INFECTION AND IMMUNITY, JUlY 1991, p. 2376-2381 0019-9567/91/072376-06$02.00/0 Copyright © 1991, American Society for Microbiology
Vol. 59, No. 7
Acquisition of Iron by Legionella pneumophila: Role of Iron Reductase WILLIAM JOHNSON,* LAURIE VARNER, AND MARK POCH
Department of Microbiology, University of Iowa,
City, Iowa 52242
Received 7 January 1991/Accepted 9 April 1991
Legionella pneumophila has been shown to survive and multiply in a variety of intracellular environments, including protozoa and human mononuclear phagocytes. However, the mechanism by which this organism acquires iron in the intracellular environment has not been studied. Since L. pneumophila does not produce siderophores, alternative methods of iron acquisition were investigated. Virulent strains of L. pneumophila were able to grow in media containing as little as 3 p,M iron, whereas avirulent cells required a minimum of 13 ,uM iron for growth. Neither virulent nor avirulent cells were able to utilize 55Fe bound to transferrin. When incubated in the presence of 5sFe in the form of ferric chloride, both virulent and avirulent cells accumulated equal amounts of iron. The uptake of iron was energy dependent as indicated by inhibition of 55Fe uptake at 4°C and preincubation of the cells with KCN. Treatment of virulent cells with pronase or trypsin had no effect on iron uptake. In contrast, pronase or trypsin treatment of avirulent cells resulted in increased uptake of iron. Iron reductase activity in both virulent and avirulent cells was demonstrated, with the highest specific activity associated with the periplasmic fraction. Maximum reductase activity of virulent cells occurred with NADH as the reductant. In contrast, avirulent cells showed a twofold increase in enzyme activity when NADPH was used as the reductant. These results suggest that an iron reductase is important in iron acquisition by L. pneumophila.
Legionella pneumophila is a fastidious gram-negative bacterium that has been isolated from rivers, streams, cooling towers, and potable water supplies (4, 12, 21). Several studies have suggested that L. pneumophila has adapted to survival within these aquatic environments by evolving mechanisms for intracellular multiplication within amoebae (14, 28). In humans, L. pneumophila is associated with sporatic and epidemic outbreaks of both nosocomial and community-acquired pneumonia. Mounting evidence suggests that the organism is a facultative intracellular parasite and that the pathogenesis of legionella infections is associated with intracellular survival and multiplication within human mononuclear phagocytes (6, 15). However, the mechanisms by which this organism is able to evade the cellular defense mechanisms of the human host and multiply intracellularly are not entirely clear. Early studies on the nutritional requirements of L. pneumophila led to the development of both complex and chemically defined liquid media (22, 25, 26), all of which have included both cysteine and iron in their formulation. Iron is required for a number of cellular functions. However, in the human host, iron appears to be a limiting factor for the growth of many bacteria because iron is bound to transferrin or lactoferrin or is associated with insoluble ferritin complexes and therefore is not available in a form suitable for use by the bacterial cell. Many bacterial pathogens have evolved mechanisms to circumvent this limitation. These include either production of siderophores designed to directly compete with transferrin for iron or the direct binding of transferrin to the surface of the bacterial cell (1, 18, 29, 30). Although L. pneumophila requires relatively large amounts of iron for optimum growth in vitro (26), little is known about its mechanism of iron acquisition, particularly in the intracellular environment. Reeves et al. (24) have *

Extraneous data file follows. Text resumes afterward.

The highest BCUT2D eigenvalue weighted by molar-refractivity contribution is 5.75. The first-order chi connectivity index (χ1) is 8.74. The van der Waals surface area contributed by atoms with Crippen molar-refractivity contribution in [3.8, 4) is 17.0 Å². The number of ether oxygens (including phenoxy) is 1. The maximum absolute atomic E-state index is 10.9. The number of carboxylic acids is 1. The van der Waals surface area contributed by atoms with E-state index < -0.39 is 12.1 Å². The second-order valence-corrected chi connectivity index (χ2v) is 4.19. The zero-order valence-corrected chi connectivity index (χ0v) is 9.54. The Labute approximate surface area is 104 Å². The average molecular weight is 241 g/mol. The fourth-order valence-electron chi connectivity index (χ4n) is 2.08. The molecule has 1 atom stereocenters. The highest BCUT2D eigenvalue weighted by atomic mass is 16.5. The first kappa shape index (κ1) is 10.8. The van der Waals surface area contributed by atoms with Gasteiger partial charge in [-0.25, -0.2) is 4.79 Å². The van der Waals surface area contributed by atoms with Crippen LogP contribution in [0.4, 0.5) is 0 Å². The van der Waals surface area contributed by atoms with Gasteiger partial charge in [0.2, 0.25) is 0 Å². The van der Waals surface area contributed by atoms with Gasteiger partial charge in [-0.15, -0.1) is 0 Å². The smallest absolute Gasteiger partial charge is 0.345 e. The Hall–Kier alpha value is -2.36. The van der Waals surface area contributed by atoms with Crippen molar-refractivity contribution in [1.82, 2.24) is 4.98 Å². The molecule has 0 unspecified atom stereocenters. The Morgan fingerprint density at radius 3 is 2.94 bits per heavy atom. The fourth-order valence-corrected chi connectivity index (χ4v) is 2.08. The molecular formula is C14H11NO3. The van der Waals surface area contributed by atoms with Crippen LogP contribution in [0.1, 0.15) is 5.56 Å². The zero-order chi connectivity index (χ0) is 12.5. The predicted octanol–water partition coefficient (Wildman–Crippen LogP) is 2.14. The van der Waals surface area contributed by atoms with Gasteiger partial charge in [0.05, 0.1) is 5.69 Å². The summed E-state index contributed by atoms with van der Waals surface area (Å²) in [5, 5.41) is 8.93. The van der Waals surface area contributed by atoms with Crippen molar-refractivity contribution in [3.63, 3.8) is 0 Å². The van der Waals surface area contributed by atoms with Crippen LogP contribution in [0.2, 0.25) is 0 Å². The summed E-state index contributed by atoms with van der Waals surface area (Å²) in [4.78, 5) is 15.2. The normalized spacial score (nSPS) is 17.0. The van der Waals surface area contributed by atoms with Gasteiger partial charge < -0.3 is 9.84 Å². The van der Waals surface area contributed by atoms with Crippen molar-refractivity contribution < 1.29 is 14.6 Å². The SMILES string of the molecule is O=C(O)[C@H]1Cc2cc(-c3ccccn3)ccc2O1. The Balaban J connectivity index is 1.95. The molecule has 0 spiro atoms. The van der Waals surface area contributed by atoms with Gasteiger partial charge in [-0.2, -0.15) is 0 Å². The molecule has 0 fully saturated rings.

shown that L. pneumophila does not produce siderophores, and other studies have suggested that transferrin and lactoferrin are inhibitory to the growth of L. pneumophila (3, 23). In this study, we investigated the iron requirements of virulent and avirulent cultures of L. pneumophila and the mechanism of iron acquisition. Avirulent cells were shown to require significantly more iron for growth in vitro than virulent cells. While the uptakes of iron by both virulent and avirulent cells appear to take place at approximately the same rate, treatment of avirulent cells with pronase or trypsin increased iron uptake in contrast to results with virulent cells, in which treatment with proteolytic enzymes had no effect on iron uptake. Iron acquisition by both virulent and avirulent cells appears to involve an iron reductase, with the highest specific activity located in the periplasm of the cell. Neither virulent nor avirulent cells were able to utilize iron bound to transferrin. The results of these studies in relation to iron acquisition in vivo are discussed. MATERIALS AND METHODS